The other excitement around here was when we discovered that a few of our large maples were hollow inside and were in danger of falling on our barn and future cabin. Had we noticed them before we built the barn, we could’ve cut them down ourselves. We chose to have a tree service come in and take them down for us.
That was a job better left to the professionals!
That’s about it from northern Michigan and our little slice of paradise. Until next time, safe and happy travels to all!
Soooo…did you think we fell off the face of the earth?
When I wrote last, the COVID-19 pandemic was starting to make it’s presence known in a big way. We were at the beach in Florida with a handful of approved building permits for our summer projects in Michigan. As time progressed, it looked like our plans were in danger of drying up, as states began to lock down in earnest. We watched daily to see if we were going to be able to make the trek through the center of the country, and we paid close attention to the situation in Michigan. Our wheels didn’t roll until late April, which put us in Michigan in early May.
Our original plan was to stay at our former work camping spot, Wild Cherry Resort, for a few months while we got things situated on our property. Unfortunately, the county health department put a 14 day quarantine period in place, so we instead opted to go directly to our property and boondock on it without hookups. In the long run, that ended up working in our favor. We weren’t even sure if we could make it up our steep gravel driveway with the rig, so it was all a big gamble. Our friends Lane and Patti had checked things out a few days ahead of time and cleared a few downed limbs for us. Below is their photo:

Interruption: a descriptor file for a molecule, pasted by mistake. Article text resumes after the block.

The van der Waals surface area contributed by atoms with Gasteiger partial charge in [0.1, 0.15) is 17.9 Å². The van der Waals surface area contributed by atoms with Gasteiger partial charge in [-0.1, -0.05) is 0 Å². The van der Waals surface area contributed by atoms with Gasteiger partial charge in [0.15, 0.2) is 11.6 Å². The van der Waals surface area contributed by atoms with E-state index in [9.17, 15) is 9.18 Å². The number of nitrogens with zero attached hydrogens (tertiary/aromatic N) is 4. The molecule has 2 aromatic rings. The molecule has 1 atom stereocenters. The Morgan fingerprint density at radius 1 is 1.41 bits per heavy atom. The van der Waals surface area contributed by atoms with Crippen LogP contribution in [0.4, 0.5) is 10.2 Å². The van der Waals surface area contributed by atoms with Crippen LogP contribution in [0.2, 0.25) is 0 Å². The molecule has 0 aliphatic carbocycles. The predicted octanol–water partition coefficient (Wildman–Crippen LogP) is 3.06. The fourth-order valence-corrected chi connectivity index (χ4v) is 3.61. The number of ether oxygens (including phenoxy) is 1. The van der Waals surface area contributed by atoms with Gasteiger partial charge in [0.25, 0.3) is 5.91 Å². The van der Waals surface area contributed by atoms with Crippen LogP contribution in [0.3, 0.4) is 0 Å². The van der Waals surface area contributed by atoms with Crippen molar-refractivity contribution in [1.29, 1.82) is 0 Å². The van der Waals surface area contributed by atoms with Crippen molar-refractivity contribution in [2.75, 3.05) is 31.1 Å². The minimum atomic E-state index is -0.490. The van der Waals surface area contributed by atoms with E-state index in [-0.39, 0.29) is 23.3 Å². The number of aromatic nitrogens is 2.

As we headed up to Leelanau, Diana took a 20 minute lead in the Escape to make sure everything was still ok, which it was. I pulled in and put Hank the Deuce in 4 wheel low and proceeded up the hill. Piece of cake!
We rented a porta-potty (a requirement of our building permit) and settled in with our generator. Both Lane & Patti and Rod & Mary supplied us with water from their wells until we could get our own well installed.
One of the first deliveries was our 30 foot long trusses. Dropped at the road, we had to figure out how to get them up a 60 foot hill and a couple hundred yards to our building site.
Let’s just say, there isn’t much a John Deere, some scrap lumber, a C clamp and a handful of bungee cords can’t do. Bad part was, the delivery driver showed at 6 PM and Diana and I ended up finishing at 11:15.
Our next order of business was for Diana and I to clear a 10 foot wide, by 100 yard long path through the trees for our underground power cable to come in from the pole at the road.
This is a photo of that pathway after the cable was installed.
Following that, our excavator came onsite and got busy. He installed water and sewer lines, our septic system, and provided us with a great upper driveway. He also dug the foundation for the barn.
This is our drain field before it was totally covered up. Our permanent RV site was quite low, so he built it up for us.
That resulted in a fairly steep hill off the backside that we were worried would wash out, so I started gathering rocks from wherever I could find them on the property.
Most of Leelanau County is a glacial moraine, so finding rocks was not an issue. We ended up terracing the hill and planted grass and periwinkle to hold the soil.
We’ve had a few heavy rains since we did this and it is holding extremely well. Every bit of that rock is from our property. There is a lot more where that came from!
The sites passed my inspection, once all was said and done.
Next up was the barn foundation.
…block walls. Our excavator suggested using a taller rear block wall, as there is a hill that we would be dealing with in the back.
It got pretty crowded up on our little hilltop a few days. One day in particular saw two cement trucks, two well drilling trucks, three power company trucks and a bevy of personal vehicles. It wasn’t long and we had things ready for the framers. They showed up last Thursday.
By Thursday evening, we had three walls! And as of Wednesday…
…the barn is framed in! Not bad for 37 days on the property. 🙂
Has it been all work? Mostly…but we also have taken in the beauty of our little slice of Leelanau.
We had plenty of trillium in our woods, along with several other species of wildflowers.
We also found quite a few morel mushrooms!
Our neighbor’s cherry orchard was gorgeous when it was in bloom. We have several old apple trees on our land, as it was an orchard in a long ago life.
Stay tuned for our next post, as we continue to finish the structure. We will be doing the siding and plumbing, and will hire out the overhead door and the electrical work. We will also dress up the shed to match the barn. We’ll fill you in on our well story, which was a doozy.